Snyder Budget Offers Education Incentives
The early vibes of Michigan’s latest rebound, giving the state a modest budget surplus after years of austerity, enabled Governor Rick Snyder last week to present a budget with increases for public safety, schools, and universities.
He proposed a $47 million increase for the Michigan State Police and more funding for public safety in cities. He noted that Detroit, Flint, Pontiac, and Saginaw rank among the nation’s top 10 in violent crime.
Under his education budget, school districts would compete for $70 million in extra state money to encourage “best practices.” Another incentive: increased funding for public universities that hold tuition increases to 4% or less.
Snyder also proposed a one-time $119 million appropriation from the general fund for roads and bridges as a match enabling the state to draw its full allotment of federal highway funds.
Snyder presented his budget to a joint House and Senate committee at the state Capitol, where he said: “Michigan is on a positive path to success.” He then jazzed up his budget pitch by staging a “Reinventing Michigan Online Town Hall” on his proposals.
His predecessor, Governor Jennifer Granholm, took advantage of the technology to do online gigs but nothing quite like Snyder’s event last week.
Early in Snyder’s Facebook video exchange, “John of Holland,” in posing a question about railroads, called himself “a real nerd.” Snyder, who campaigned as “one tough nerd,” said, “I’m glad I have a fellow nerd on the phone,” and proclaimed, “we’re making a real comeback.”
Snyder reiterated his opposition to making a push for Michigan to becoming a Right to Work state. It would be “too divisive,” he said.
After Snyder left the program, there were hundreds of written exchanges by others on taxes, bridges over the Detroit River, and a wide range of other issues.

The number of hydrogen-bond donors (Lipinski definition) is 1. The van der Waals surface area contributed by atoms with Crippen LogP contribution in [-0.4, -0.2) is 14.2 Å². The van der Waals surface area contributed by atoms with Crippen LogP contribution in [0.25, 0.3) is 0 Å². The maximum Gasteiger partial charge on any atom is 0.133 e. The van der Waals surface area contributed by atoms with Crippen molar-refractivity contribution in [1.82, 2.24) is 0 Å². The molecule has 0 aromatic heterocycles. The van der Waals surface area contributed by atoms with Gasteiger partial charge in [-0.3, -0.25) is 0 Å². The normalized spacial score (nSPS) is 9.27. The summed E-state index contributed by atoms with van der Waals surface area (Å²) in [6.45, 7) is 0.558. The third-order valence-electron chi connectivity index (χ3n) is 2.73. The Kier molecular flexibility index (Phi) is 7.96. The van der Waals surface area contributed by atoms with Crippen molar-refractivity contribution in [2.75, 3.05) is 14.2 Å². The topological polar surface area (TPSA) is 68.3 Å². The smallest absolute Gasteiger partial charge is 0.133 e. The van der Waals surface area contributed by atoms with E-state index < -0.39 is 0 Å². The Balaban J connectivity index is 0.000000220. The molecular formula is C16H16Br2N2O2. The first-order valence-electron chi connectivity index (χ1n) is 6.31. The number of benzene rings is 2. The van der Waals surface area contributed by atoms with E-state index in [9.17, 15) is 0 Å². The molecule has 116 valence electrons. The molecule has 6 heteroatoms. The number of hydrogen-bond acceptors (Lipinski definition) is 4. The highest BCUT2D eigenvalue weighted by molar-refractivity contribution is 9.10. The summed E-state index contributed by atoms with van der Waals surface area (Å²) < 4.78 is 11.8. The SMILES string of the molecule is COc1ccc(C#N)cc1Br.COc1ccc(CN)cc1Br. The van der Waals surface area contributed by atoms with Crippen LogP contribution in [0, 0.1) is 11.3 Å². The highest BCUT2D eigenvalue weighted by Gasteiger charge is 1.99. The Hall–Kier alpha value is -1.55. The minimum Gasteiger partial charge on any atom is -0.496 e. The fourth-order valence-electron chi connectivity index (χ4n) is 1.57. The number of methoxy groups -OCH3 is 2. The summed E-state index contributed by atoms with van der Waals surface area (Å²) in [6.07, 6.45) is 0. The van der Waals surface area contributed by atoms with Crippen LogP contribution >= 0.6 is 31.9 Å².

There were many favorable comments about Snyder, but “Bee- Jay47” said: “Hey, fellow bloggers—You really think the Gov will read this? Yeah, right.”
Boosts for Benishek
Freshman 1st District U.S. Representative Dan Benishek (R-Crystal Falls) got a double boost last week when Snyder and 11-term 4th District U.S. Representative Dave Camp (R-Midland) signed on as honorary co-chairs of Benishek’s reelection campaign.
While not surprising that Republicans support their own, it is significant in this instance that Snyder has not so far been endorsing in the 2012 election cycle and that Camp is endorsing in a district that includes Grand Traverse area counties that are currently in his 4th District but will be in the 1st District under redistricting.
Benishek, a surgeon in Iron Mountain, said: “It means a lot to me that both our governor and one of the leaders of the House have agree to assist my campaign. After serving just one year in Congress, running for re-election is a daunting challenge but the support of Governor Snyder and Congressman Camp is very encouraging.”
Camp, chairman of the House Ways and Means Committee, said: “Dan brings a needed breath of fresh air to Congress. I know Dan is committed to reducing the size of the federal government while reforming the tax code to help grow the economy and create much needed jobs.”
Snyder said Benishek has “delivered a much needed dose of common sense to the debate surrounding our nation’s fiscal crisis in Washington, D.C. He has correctly identified and spoken out about the negative impact fiscal irresponsibility will have on future generations. Dan has also worked tirelessly to address the needs of our nation’s heroes, our veterans.
“As your Governor I am proud to serve as co-chair of Dan’s reelection campaign and look forward to continuing to join with him to provide northern Michigan the public service it expects and deserves.”
George Weeks, a member of the Michigan Journalism Hall of fame, for 22 years was the political columnist for The Detroit News and previously with UPI as Lansing Bureau Chief and foreign editor in Washington. His weekly Michigan Politics column is syndicated by Superior Features.